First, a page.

In the preferred embodiment, the first algorithm is a transformation to the HSV (hue/saturation/value) color model as shown in FIG. 4. In this model, a fully saturated (saturation=1.0) and fully bright color is represented with the maximum "value" of 1.0. White is shown with the same value (1.0) and a saturation of 0. For the first algorithm, "values" greater than the output gamut, typically 1, are clipped to the limit of the output gamut (1.0), which tends to retain the hue and saturation of each pixel at the expense of variation in brightness. Consequently, detail which is carried in portions of the image which are at the limit of brightness is lost and those areas of the image that are over-saturated, but not over-bright, tend to become darkened. Values less than permitted by the output gamut are also clipped to the gamut and saturation numbers are also clipped to the gamut.
The second algorithm transforms the image into the HLS (hue/lightness/saturation) color model as shown in FIG. 5. In this model, fully saturated colors have a "lightness" of 0.5. White has a lightness of 1.0 and black has a lightness of 0. Saturation is constrained to 0 at both white and black, and its limit varies in proportion to its distance from either white or black. After the image is transformed to this model, both saturation and lightness are clipped to the color gamut of the output device within this model. Because this model represents as white any pixel with a lightness of 1, regardless of its hue or saturation, pixels with a lightness clipped to 1 will be represented as white. Unfortunately, this method loses all of the color information in the over bright areas of the image.
The transformation from the RGB color model to the HLS and HSV color models is a one to one mapping with a well known, reversible mathematical expression. Once the clipping or compression is completed, each of the two representations is transformed back to RGB by the reverse process, steps 10 and 11.
The software then causes the system to receive user input on the desired weighting between the two algorithms, step 12. The default is even weighting, so the color balance limit control 1 is initially shown as centered. The user drags the slider to the left or to the right to adjust the weighting given to the two algorithms. The representations of the image in the RGB model are combined with the user selected weighting and the combined image is displayed, step 13. When the user is satisfied, step 14, the image is sent to output, step 15, which might be a saving of the image in a memory, transmission of the image across the network, or sending the image to a printer.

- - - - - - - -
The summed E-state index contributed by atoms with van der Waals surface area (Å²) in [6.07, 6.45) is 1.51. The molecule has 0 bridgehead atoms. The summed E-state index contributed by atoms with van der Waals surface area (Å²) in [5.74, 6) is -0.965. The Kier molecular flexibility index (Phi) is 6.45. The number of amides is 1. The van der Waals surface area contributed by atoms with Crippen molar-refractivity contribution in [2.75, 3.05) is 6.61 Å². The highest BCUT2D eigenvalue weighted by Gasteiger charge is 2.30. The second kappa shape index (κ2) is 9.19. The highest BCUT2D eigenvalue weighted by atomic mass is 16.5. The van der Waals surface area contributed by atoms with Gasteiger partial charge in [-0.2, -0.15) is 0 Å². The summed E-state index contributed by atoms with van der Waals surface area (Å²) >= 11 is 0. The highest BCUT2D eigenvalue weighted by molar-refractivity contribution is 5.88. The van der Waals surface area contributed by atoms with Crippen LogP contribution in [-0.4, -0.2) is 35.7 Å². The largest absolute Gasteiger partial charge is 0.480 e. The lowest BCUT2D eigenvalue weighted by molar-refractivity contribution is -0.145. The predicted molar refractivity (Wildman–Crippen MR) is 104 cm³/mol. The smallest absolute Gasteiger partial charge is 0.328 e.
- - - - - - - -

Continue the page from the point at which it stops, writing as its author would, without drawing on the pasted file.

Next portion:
The essence of the invention is that out of gamut colors are clipped or compressed with two different methods and the user is allowed to choose a balance between the methods for the output. Instead of the HLS and HSV color models, any other color model can be used, including RGB as shown in FIG. 3 or a model intended to be perceptually uniform such as TekHVC as developed by Tekronix, Inc. and shown in FIG. 6 or CIELAB adopted by the CIE (Commission Internationale de l'Eclairage) in 1976. The model for both of the alternative algorithms can be the same. The clipping or compression methods used must yield different results. For example, while retaining hue constant, one of the methods can clip lightness (or brightness or value) while the other method clips chroma (or saturation). Instead of clipping, colors which lie outside the gamut can be transformed along a line toward the center of the gamut until they pass within the gamut boundary, while also transforming all of the more interior colors on the same line to be closer to the center of the gamut. If done uniformly, this is linear compression. The linear compression can keep the lightness constant, in which case each line of compression will be horizontal in a color model with constant lightness in each horizontal plane, or the compression can be along a line which passes through a single center point, such as through the point of saturation 0, lightness 0.5 in the HVC model of FIG. 5. The compression can be non-linear by having a proportionately larger effect on colors near the gamut boundary than on colors near the center of the gamut.
From the foregoing teachings, it will be appreciated by persons having skill in the art that many alternative algorithms can be constructed for implementation of the invention. The user can then be presented with two or more alternative clipping or compression methods which produce different trade-offs, some of which are better for some images and others of which are better for other images. The user can then use the immense visual processing power of the human brain to choose the best balance for the image. Consequently, the invention should not be understood to be limited by any of the above description but rather by the following claims.
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|Apr 15, 1997||AS||Assignment|
Owner name: SOFTWARE ARCHITECTS, INC., WASHINGTON
Free format text: ASSIGNMENT OF ASSIGNORS INTEREST;ASSIGNOR:ALDRICH, RONALD K.;REEL/FRAME:008523/0975
Effective date: 19970415